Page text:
Girl v. Boy
“Slow down!” Russ yells, running after me down the sidewalk as Betty Boop, his favorite skateboard, sees her chance and goes for it.
“I can’t!” I scream, careening toward the intersection. It seemed so far off when we started, but a couple of really good kicks and a slight incline have brought me here very quickly.
“Drag your foot!” Russ yells.
“I can’t!” I scream again. I’m barely balanced now. My knees are locked into the bent position Russ showed me when I boarded this rocket. If I move one iota, I’ll veer into either traffic or a brick wall. I’d rather take my chances on hitting a green light at the intersection.
A cluster of school boys stops at the corner to watch. One reaches out to stop me and misses by a fraction of an inch.
Ahead of us a lady pulls her toddler out of my path. “Sorry,” I call.
Look out!” Russ’s voice is fainter now.
As if I can’t see the intersection looming 30—25—20 feet before me. “Stay green, stay green, stay green,” I chant at the light. Otherwise, I’ll run full tilt into that city bus as it pulls out.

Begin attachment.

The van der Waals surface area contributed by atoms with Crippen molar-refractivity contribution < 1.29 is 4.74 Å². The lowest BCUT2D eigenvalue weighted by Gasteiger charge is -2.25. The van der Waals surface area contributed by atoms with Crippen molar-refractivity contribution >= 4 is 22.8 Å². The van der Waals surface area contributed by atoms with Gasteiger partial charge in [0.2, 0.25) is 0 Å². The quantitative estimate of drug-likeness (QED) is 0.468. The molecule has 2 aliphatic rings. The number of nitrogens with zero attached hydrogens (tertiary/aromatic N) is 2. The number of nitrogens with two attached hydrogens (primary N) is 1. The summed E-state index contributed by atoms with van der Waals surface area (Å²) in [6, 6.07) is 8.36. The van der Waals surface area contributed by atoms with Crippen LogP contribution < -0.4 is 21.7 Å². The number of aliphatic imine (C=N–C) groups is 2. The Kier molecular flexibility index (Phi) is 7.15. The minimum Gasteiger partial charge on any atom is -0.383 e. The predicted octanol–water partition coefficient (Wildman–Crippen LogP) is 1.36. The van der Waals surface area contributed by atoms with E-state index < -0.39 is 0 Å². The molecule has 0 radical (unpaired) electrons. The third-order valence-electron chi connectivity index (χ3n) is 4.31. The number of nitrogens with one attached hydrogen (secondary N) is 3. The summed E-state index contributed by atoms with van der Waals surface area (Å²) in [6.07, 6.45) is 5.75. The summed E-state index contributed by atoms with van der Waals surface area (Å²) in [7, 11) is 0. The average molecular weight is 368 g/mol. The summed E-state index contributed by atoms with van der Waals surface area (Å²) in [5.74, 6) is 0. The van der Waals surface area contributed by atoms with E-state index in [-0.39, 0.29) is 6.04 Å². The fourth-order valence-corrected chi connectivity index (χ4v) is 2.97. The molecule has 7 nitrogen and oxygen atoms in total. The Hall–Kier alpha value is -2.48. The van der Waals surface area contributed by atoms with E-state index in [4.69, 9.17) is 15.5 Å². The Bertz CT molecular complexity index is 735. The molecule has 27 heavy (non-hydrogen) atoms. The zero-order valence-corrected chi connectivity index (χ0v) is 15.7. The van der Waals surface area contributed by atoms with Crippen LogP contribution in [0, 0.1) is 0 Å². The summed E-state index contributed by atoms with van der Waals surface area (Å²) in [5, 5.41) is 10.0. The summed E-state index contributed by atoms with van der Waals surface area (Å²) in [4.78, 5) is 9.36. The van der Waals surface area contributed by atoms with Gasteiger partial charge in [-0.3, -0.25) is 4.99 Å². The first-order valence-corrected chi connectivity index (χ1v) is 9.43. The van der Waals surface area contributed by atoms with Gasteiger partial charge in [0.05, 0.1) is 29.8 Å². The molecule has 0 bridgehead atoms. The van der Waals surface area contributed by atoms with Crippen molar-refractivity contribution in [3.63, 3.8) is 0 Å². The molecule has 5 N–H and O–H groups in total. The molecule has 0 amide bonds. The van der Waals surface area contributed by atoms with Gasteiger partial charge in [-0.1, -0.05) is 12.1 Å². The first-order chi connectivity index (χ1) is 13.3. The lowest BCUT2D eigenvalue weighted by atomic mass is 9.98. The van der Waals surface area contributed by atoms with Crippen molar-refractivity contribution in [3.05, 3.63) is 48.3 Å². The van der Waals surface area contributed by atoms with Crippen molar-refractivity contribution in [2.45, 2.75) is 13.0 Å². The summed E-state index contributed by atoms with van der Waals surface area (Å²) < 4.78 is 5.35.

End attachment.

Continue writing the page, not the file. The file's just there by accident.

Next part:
“Drag your foot!” Russ yells again.
The light turns yellow and terror brings the feeling back to my legs. I propel myself off the board and continue to run for a few yards. At the crosswalk, I grab a pole to slow down and tumble off the curb and into the gutter. Three lanes of traffic are revving for takeoff.
“Oh my God. Oh my God!” Russ is shrieking hysterically now, and he sounds a lot closer.
A taxi swerves to avoid me and I clamber back onto the sidewalk on my hands and knees.
“Oh my God!” Russ screams one more time as he arrives at my side.
“It’s okay,” I say, reaching out to pat his pant leg. I’m touched at how concerned he is, considering we’ve only known each other a couple of weeks. I’m glad I gave him another chance. “Russ, I’m fine.”
He’s looking not at me, but out into the intersection. “Betty!” he wails, as the bus moves past its splintered remains.
I drop my head onto the sidewalk. “I’m sorry.”
“I told you to slow down,” he says, jerking his pant cuff out of my hand.
“You sent me down a hill. I didn’t know what I was doing.”
His voice drops to a whisper. “She was a limited edition Stacy Peralta board. Signed by Stacy himself.”
He darts into traffic and grabs a wheel. Stroking it with one finger, he mutters, “She’s irreplaceable.”
Something tells me the same cannot be said of me.
© Yvonne Collins & Sandy Rideout